A consistent high-grade zone of over 1.2% vanadium was identified along strike of the existing measured and indicated resources, supporting the ongoing mineral resource update.
The recently completed 1,089-metre drilling program consisted of reverse circulation (RC) and diamond drilling as well as geotechnical work, including 10 televiewer surveys over new and existing holes.
Results will be used in the project’s pre-feasibility study (PFS) which aims to define a low-risk, low-cost process for production of high-purity vanadium products.
Highlighted intersections include: 17 metres at 1.03% vanadium and 61.9% iron from 38 metres, including 7 metres at 1.29% vanadium from 41 metres; 17 metres at 1.14% vanadium and 66.5% iron from 81 metres, including 10 metres at 1.28% from 82 metres; and 12 metres at 1.12% vanadium and 68.5% iron from 47 metres, including 8 metres at 1.24% from 48 metres.
All drill holes in the program intersected the massive magnetite layer which is the basis of Gabanintha’s economic studies and currently supports a mineral resource estimate of 93 million tonnes at 1% vanadium.
The magnetite layer averages 14 metres in thickness and intersections in 10 of 11 holes graded over 1.2% vanadium.
Drilling in 2011 intersected high-grade zones – greater than 1.2% vanadium over 3 metres or more – in the same area in four of 11 holes.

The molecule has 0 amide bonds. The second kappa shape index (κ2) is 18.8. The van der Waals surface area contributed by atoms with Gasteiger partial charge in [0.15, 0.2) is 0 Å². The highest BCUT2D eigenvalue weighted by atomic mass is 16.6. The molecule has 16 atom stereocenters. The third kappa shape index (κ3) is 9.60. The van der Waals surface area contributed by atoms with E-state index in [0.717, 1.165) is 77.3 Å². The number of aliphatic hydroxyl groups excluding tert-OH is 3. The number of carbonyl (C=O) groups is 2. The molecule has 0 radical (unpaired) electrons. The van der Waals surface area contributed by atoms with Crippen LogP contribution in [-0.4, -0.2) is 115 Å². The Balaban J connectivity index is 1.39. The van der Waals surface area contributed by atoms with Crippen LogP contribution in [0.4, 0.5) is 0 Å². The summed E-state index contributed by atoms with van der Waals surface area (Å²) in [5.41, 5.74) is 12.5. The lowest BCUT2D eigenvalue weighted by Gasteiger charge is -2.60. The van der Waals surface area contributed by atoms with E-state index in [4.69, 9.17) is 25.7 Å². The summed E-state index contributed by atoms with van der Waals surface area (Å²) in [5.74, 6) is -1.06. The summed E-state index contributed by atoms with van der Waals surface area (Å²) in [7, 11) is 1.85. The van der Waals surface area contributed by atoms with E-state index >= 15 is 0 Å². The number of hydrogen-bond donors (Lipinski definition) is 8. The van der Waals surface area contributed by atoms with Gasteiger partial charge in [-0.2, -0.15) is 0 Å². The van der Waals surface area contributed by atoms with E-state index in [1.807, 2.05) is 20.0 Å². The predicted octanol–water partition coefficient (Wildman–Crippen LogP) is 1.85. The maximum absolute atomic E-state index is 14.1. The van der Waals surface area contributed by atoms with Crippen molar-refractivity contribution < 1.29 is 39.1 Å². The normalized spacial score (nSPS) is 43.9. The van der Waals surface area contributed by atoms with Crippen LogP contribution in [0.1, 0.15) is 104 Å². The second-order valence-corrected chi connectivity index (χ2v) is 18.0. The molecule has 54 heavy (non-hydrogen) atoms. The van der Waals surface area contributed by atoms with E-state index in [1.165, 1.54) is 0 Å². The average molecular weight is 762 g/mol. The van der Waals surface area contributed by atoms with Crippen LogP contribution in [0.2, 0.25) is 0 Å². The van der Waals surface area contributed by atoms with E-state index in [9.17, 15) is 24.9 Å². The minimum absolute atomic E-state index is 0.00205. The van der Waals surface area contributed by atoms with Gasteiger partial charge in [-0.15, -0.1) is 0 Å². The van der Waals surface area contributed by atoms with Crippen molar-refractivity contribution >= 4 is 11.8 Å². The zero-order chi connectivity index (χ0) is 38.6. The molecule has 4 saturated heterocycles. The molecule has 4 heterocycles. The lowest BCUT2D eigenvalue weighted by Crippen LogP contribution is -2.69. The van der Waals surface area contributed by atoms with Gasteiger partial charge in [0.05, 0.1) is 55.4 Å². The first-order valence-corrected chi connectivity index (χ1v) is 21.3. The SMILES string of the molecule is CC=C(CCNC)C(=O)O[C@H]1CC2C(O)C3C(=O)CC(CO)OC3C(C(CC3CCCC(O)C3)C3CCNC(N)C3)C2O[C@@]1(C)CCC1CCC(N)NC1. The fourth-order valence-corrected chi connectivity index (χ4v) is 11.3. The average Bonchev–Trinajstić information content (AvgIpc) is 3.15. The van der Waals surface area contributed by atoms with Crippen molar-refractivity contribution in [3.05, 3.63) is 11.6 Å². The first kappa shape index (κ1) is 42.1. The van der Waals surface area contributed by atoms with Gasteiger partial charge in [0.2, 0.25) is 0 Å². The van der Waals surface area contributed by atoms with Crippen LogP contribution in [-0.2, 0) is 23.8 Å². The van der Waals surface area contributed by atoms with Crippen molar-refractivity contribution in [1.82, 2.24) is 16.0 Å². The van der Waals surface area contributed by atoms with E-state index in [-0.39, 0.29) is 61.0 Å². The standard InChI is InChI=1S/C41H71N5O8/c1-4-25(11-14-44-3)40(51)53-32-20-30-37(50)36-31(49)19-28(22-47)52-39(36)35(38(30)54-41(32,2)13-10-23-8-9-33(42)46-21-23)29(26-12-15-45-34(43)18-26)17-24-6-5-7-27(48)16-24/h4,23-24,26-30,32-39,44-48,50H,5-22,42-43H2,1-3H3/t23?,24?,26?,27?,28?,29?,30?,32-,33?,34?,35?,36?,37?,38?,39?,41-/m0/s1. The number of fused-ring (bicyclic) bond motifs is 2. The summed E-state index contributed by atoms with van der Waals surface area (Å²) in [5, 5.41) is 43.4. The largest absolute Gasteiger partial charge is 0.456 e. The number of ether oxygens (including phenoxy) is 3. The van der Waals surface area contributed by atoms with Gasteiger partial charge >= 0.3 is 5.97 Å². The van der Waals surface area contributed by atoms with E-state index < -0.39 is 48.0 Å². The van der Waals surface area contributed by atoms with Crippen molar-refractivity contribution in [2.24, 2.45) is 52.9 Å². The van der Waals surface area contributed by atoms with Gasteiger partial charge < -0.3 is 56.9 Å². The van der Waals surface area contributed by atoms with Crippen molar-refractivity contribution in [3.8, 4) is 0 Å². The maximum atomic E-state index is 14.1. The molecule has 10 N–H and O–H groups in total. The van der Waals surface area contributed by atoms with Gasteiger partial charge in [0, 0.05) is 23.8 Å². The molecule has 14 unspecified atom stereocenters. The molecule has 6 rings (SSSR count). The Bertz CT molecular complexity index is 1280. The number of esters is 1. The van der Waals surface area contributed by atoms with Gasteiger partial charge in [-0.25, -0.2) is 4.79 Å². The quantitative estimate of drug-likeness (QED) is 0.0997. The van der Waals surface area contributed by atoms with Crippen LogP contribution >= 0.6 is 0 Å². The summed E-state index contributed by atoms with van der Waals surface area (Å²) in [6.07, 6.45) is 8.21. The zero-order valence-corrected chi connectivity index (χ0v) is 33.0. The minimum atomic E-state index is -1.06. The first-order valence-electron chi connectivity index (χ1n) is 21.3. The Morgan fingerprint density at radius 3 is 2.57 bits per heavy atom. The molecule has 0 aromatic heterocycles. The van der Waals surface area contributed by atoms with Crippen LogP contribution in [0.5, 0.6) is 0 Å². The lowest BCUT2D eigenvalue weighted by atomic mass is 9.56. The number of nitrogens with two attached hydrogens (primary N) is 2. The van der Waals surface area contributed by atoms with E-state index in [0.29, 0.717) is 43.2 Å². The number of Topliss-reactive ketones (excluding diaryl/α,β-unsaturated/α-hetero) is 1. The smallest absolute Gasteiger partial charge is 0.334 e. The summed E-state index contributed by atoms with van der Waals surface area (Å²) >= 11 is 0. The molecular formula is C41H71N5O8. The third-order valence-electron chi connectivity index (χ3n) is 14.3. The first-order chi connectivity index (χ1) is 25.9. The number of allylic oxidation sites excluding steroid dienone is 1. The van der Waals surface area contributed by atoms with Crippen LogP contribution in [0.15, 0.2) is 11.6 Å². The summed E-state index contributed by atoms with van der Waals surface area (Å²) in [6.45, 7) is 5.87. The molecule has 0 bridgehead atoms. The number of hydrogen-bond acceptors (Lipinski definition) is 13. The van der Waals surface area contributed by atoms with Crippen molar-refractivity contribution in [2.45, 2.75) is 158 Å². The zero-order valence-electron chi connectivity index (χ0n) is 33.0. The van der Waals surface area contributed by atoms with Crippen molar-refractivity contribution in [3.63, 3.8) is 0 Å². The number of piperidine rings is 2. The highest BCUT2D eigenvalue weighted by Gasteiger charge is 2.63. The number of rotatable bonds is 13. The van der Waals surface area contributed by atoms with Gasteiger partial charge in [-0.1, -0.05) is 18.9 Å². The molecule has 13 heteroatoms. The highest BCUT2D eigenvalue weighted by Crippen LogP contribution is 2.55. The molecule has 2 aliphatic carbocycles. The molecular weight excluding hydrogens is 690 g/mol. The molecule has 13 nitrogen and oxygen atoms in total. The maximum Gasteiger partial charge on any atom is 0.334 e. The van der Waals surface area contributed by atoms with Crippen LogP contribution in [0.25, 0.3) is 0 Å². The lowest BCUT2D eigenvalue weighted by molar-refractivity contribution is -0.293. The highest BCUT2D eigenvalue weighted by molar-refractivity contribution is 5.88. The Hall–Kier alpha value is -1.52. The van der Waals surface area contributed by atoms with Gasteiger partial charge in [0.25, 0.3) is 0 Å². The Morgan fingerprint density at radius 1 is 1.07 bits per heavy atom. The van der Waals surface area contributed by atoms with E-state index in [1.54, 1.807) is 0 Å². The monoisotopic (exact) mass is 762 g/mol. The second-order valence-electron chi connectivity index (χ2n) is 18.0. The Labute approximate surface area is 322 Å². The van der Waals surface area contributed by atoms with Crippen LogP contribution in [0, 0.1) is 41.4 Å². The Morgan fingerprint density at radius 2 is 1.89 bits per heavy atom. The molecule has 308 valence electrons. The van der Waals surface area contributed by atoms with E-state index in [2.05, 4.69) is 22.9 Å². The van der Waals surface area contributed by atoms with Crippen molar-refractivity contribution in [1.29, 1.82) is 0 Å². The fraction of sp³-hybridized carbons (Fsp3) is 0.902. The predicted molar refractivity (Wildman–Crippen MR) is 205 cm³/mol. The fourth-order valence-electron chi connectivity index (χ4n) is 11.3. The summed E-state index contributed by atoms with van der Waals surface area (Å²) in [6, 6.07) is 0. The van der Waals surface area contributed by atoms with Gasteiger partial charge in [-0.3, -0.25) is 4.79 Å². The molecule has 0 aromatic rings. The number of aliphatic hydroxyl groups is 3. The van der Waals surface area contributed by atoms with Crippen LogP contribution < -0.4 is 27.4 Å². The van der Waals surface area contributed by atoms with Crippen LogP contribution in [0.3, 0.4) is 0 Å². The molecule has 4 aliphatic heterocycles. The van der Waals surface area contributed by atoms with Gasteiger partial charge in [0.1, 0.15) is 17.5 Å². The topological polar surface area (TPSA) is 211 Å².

AVL managing director Vincent Algar said the program had delivered significant information to help finalise the PFS.
He said: “This includes vital geotechnical information as well as additional confirmation of our mineralisation’s tenor and geometry.
“It also demonstrates the benefit of having significant strike length under our control, enabling us to quickly add high-quality, low-risk resources for minimal outlay, to feed the planned operation.
“Further drilling of blocks to the south are planned as we steadily grow AVL’s Gabanintha project into an unassailable position as the world’s next vanadium producer.”
The company appointed geotechnical consultants Dempers & Seymour to manage the geotechnical requirements of the pit design being using in the PFS.
Results from the drilling achieved several PFS goals including: geotechnical data to optimise pit slope angles; advanced downhole telemetry to resolve structural domains at depth; and increasing resolution of oxide, transitional and fresh mineralisation boundaries.
The drilling also extended the drilled strike at Gabanintha by 700 metres, enlarging the development area to 3 kilometres out of 11.5 kilometres available for resource extension.
Detailed analysis to maximise economic returns and reduce and capital operating costs will continue throughout the rest of the year, with favourable outcomes allowing the project to advance to a definitive feasibility study.
The drill program collar plan